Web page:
AMI reputation for great fishing holds strong

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Capt. David White of Anna Maria Charters wrangles a tarpon boat side May 16, preparing for a photo and release. The silver king took a pass crab on the hook.

Fishing the waters surrounding Anna Maria Island is living up to its reputation for excellence.

In 1951, when the first edition of The Islander — a former entity of the same name — rolled off the presses, the way of life on Anna Maria Island was summed up in a line under the newspaper’s nameplate, which proclaimed, “Where Life Is Peaceful … and Fishing Is Good.”

Fishing inshore provides action on a trio of catch-and-release species — snook, redfish and spotted seatrout. The snook bite by far outweighs the hookups on redfish and trout, but that seems to be typical for our area. We just have great snook fishing.

Other species being caught while casting inshore include Spanish mackerel, blacktip sharks and mangrove snapper.

Moving offshore, blackfin tuna are an option if you know the wrecks to fish. Also present around these wrecks are amberjack and kingfish. Permit and numerous bull sharks, as wells as goliath grouper, also are being reported around the wrecks.

Fishing ledges and hard bottom is resulting in mangrove and yellowtail snapper. And, speaking of snapper, don’t forget that American reds open June 1 for federally permitted charter boats and June 11 for recreational anglers.

On my Southernaire charters, I’ve been lurking in the shadows along the mangrove shorelines of Tampa Bay on my hunt for catch-and-release snook.

The bite has been phenomenal with catches of 30-50 fish in a morning. Most of these fish are 22-26 inches, although a few 30-inchers are in the mix. Free-lining live shiners to the fish is proving to be effective, especially during swift-moving tides around mangroves and oyster bars.

I’m also seeing some catch-and-release redfish mixed in with the snook bite. The redfish are more random than consistent, although most fish are in the slot of 18-27 inches.

The catch-and-release spotted seatrout bite is picking up. I’m catching a lot of smaller trout — 12-16 inches — with a few bigger ones mixed in.

Capt. Warren Girle is doing well on nearshore structure. Bottom fishing around the artificial reefs in the Gulf of Mexico is resulting in a mixed bag of mangrove snapper, Key West grunts and flounder for his clients. Juvenile grouper also are being caught on deep bait, while switching to baits cast on the Gulf surface is attracting Spanish mackerel, as well as a few bonito.

Moving inshore, Girle is targeting catch-and-release snook, redfish and spotted seatrout. All three are being caught, although the linesiders are the dominant bite.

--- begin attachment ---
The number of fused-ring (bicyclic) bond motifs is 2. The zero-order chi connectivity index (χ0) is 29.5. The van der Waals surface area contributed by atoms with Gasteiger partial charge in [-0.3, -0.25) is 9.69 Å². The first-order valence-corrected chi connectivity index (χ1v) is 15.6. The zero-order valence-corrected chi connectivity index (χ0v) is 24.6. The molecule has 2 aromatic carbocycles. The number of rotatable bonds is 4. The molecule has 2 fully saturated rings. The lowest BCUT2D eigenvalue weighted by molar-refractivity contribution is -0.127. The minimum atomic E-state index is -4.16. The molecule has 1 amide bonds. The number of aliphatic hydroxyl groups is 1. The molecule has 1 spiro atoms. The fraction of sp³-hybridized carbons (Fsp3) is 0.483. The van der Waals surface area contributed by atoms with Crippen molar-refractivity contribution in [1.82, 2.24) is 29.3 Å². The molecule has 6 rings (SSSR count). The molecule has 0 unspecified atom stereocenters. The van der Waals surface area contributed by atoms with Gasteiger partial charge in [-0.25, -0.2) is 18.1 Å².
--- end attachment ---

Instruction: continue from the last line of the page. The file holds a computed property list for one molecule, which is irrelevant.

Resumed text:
Lastly, Girle is patrolling the beaches for tarpon. Although not abundant yet, Girle’s clients are achieving a couple of hookups on the silver kings.

Jim Malfese at the Rod & Reel Pier is seeing Spanish mackerel being caught by pier fishers using artificials — silver spoons, Gotcha plugs and small white jigs. Mixed in are a few jack crevalle and ladyfish. Pier fishers using live shrimp are reeling up an occasional catch-and-release redfish, as well as flounder and pompano for the cooler. Catch-and-release snook are gathering under the pier, which makes them targetable, especially on live bait presentations — large shiners, pinfish and mojarras.

Capt. Aaron Lowman is targeting a variety of species in Tampa Bay. Fishing the flats is yielding numerous catch-and-release snook, especially along mangrove shorelines. Catch-and-release redfish are present in these areas and can be found mixed in with the mullet schools. They also can be found lingering over oyster bars. As for the catch-and-release spotted seatrout, deeper grass areas out from the shorelines are producing a bite.

Moving into deeper areas of Tampa Bay, Lowman is finding mackerel over shallow rocks and wrecks, as well as some gag grouper. Also in Tampa Bay, around the Sunshine Skyway Bridge, Lowman is hooking into a few tarpon. Moving out toward the beaches, Lowman is producing action for his anglers on blacktip and spinner sharks, especially when large schools of threadfin herring are present.

Capt. Jason Stock is doing well on blackfin tuna, although he says an abundance of sharks is making it a little challenging to reel in a fish. Bull sharks and blacktips thoroughly enjoy tuna as much as we do, he said, and are eager to strike a fish on the hook.

Stock is encountering kingfish and amberjack along with the tuna. This bite can be referred to as “no rest for the weary,” as any of these fish are well equipped to wear out even the strongest angler, he said.

He’s also fishing structure for permit with 10-20 pound fish the norm.

Lastly, Stock is scouting out the American red snapper bite in preparation for opening day.

Capt. David White of Anna Maria Charters is working the inshore catch-and-release trio — snook, redfish and trout on his charters. All three species are providing good action on half-day trips in Tampa Bay. Also, while inshore fishing, White is finding macks and mangrove snapper.

Tarpon are beginning to show, which has White excited. He is targeting these fish in Tampa Bay and chasing schools along the Gulf beaches.

Moving offshore, White is gearing up for the June 1 opening of American red snapper season. Also while offshore, White is putting clients on their share of red grouper and a variety of snappers, including mangrove and yellowtail.

Send high-resolution photos and fishing reports to fish@islander.org.

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